The objective of this project is to use tree swallows (Tachycineta bicolor) to understand the ecological risk posed by per- and polyfluoroalkyl substances (PFAS) at selected Department of Defense (DoD) sites in the mid-Atlantic region of the United States. This study will fill data gaps on effects of PFAS on birds, especially those with high exposure potential, like aquatic insectivores. This project will include delineation of exposure pathways and quantifying effects, if any, on ecological receptors.

Technical Approach

Due to tree swallows now being widely used to quantify distribution and effects of local surface water and sediment contamination, they are an ideal model species to use in this context. Study populations can be established at specific locations of interest by deploying nest boxes in suitable habitats. Because tree swallows feed near those nest boxes (within 400 meters (m) of emergent aquatic insects), residues in their tissues reflect sediment contamination for bioavailable chemicals of concern. Additionally, data are now available on exposure and effects of various chemicals of concern, including PFAS, in tree swallows at more than 100 locations across North America.

Twenty tree swallow nest boxes will be attached to posts in proximity to suitable habitats at up to three DoD locations in the mid-Atlantic area. DoD locations will include former Naval Air Station (NAS) Joint Reserve Base Willow Grove (n = 3 sites), where swallow work is ongoing, and possibly Patuxent River NAS in Maryland and Joint Base McGuire in New Jersey. Like Willow Grove, other DoD installations may need multiple sites to adequately characterize PFAS exposure, depending on the size and extent of the potential impact. As nesting is being initiated, nest boxes will be visited regularly (approximately weekly, but occasionally more often) and reproductive data collected according to standard operating procedures. Reproductive data will include the number of eggs laid, number of eggs that hatched, and number of fledglings. Reproductive data will be compiled using estimates of daily nest and egg survival. At appropriate times, a sample of eggs will be collected under appropriate federal and state permits for chemical analyses. Unhatched eggs may also be collected. The eggs will be stored in a refrigerator and then processed before being analyzed for a suite of chemicals of concern by a contract laboratory (SGS Axys, Inc.). Additionally, a few 12-day-old nestlings will be collected from each nest box for analytical chemistry and a suite of bioindicator responses such as ethoxyresorufin-o-deethylase (detoxifying liver enzyme), thyroid hormone levels, oxidative stress measurements, and genetic damage assessments among others.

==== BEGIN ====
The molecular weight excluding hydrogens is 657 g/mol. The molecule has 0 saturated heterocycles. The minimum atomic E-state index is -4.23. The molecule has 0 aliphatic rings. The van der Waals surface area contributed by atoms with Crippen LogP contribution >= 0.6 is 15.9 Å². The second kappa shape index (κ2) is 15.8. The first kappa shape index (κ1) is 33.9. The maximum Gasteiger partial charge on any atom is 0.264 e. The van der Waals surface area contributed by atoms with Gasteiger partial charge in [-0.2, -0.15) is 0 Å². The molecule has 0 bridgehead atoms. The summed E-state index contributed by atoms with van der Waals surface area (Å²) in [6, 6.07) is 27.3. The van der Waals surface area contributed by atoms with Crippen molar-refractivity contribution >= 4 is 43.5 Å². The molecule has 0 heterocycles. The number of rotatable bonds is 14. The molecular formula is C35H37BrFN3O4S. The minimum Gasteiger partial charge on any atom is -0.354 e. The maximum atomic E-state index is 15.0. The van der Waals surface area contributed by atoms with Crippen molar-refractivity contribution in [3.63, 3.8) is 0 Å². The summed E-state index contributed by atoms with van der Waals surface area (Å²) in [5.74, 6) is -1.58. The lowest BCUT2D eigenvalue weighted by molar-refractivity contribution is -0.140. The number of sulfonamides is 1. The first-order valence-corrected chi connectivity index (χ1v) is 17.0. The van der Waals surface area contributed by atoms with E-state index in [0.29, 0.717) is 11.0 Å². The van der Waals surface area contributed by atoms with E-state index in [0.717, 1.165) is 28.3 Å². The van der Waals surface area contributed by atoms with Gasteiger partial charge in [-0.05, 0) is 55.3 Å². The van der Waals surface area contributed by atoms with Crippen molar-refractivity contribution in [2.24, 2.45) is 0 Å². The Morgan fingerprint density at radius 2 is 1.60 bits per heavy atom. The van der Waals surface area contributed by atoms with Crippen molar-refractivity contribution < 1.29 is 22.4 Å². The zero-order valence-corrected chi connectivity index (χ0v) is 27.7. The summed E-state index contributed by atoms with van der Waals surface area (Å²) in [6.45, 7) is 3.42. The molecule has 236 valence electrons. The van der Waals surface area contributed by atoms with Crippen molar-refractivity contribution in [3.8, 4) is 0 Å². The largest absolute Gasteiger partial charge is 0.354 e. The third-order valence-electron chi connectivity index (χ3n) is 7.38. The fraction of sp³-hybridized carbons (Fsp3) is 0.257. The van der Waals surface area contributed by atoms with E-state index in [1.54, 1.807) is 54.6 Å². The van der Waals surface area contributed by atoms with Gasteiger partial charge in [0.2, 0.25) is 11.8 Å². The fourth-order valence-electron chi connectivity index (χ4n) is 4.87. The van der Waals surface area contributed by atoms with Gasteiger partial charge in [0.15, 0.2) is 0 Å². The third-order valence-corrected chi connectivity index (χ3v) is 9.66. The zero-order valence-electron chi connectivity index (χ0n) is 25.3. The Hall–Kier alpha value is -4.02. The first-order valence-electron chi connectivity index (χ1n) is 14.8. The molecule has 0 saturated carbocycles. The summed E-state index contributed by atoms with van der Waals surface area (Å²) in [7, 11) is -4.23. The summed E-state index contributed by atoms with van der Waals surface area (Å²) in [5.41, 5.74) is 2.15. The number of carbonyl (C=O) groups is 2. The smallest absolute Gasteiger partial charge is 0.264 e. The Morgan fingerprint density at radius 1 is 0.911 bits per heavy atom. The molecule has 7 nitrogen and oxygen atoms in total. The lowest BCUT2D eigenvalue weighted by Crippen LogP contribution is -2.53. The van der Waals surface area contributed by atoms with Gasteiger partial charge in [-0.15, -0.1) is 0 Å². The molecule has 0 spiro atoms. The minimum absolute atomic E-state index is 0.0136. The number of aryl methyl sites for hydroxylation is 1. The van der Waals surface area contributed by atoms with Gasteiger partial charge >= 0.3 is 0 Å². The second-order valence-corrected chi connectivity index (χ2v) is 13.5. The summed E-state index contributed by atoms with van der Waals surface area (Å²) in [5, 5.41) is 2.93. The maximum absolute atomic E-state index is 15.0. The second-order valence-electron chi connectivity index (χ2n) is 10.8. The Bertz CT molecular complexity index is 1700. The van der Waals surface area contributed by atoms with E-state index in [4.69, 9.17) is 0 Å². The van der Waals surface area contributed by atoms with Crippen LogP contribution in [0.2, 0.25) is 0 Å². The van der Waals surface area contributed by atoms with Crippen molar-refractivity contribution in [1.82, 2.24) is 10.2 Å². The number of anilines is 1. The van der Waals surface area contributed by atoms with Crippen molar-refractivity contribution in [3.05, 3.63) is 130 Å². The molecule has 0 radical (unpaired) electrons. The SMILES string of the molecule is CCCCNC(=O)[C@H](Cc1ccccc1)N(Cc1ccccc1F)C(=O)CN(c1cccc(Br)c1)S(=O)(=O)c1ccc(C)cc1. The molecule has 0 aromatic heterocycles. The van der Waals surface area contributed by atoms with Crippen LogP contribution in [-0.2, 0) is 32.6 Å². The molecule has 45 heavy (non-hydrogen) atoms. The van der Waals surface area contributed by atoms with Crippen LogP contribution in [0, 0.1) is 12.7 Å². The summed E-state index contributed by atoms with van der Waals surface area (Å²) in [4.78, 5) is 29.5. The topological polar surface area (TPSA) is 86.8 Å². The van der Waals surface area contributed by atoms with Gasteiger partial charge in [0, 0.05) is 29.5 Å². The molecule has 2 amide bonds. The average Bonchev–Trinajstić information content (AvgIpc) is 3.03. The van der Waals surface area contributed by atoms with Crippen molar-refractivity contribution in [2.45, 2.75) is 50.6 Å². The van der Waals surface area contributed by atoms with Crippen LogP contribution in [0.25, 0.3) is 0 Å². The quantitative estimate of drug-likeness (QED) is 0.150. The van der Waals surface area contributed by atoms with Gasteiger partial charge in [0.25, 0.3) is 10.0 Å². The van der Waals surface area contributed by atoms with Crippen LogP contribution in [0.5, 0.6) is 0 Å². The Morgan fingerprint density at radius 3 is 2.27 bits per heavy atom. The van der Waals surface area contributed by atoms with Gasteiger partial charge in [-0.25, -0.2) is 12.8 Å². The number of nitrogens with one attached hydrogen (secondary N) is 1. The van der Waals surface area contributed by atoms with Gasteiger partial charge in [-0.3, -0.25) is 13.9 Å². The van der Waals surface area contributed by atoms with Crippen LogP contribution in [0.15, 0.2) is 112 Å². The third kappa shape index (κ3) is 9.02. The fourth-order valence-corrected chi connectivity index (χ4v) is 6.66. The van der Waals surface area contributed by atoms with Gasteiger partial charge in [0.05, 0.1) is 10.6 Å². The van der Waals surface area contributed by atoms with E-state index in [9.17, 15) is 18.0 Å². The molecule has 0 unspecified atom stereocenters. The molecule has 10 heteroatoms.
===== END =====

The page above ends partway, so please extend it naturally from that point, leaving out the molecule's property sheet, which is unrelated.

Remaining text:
Perfluorinated substances (n = 33) will be analyzed in tree swallow tissues (eggs and nestling carcasses), as well as, in one or two composite stomach contents that represent what nestlings are being fed. The sampling targets will be 10 egg samples and 10 nestling samples per site. While PFAS are the primary chemicals of concern, a small number of nestling carcasses (5 per site) will also be analyzed for a standard suite of organochlorine chemicals, polychlorinated biphenyls and their livers will be analyzed for trace elements (n = 15) to understand exposure to other possible chemicals of concern. A nearby reference location (Patuxent Wildlife Research Refuge, Laurel, Maryland), will also have samples analyzed for PFAS (n = 5 per matrix) for comparative purposes and to serve as the baseline for biomarker analyses. Two levels of effects will be assessed. At the population level, reproductive effects measured as percentage hatching and daily probability of nest success, will be assessed relative to PFAS and other chemical exposure in eggs. Biomarker responses, which are indicative of whether exposure exceeds thresholds necessary to elicit physiological responses in individual birds, will be compared to normal responses. 


This study is scalable, and no-observed-adverse-effect level/lowest-observed-adverse-effect level (NOAEL/LOAEL) results are transferable to other DoD locations. The results will allow the DoD to further understand the ecological risk posed by PFAS to avian species in the mid-Atlantic region of the United States. Results will contribute to assessments of the health of the target ecosystems and will provide a baseline for future trend and/or geographic analyses at DoD locations. (Anticipated Project Completion - 2024)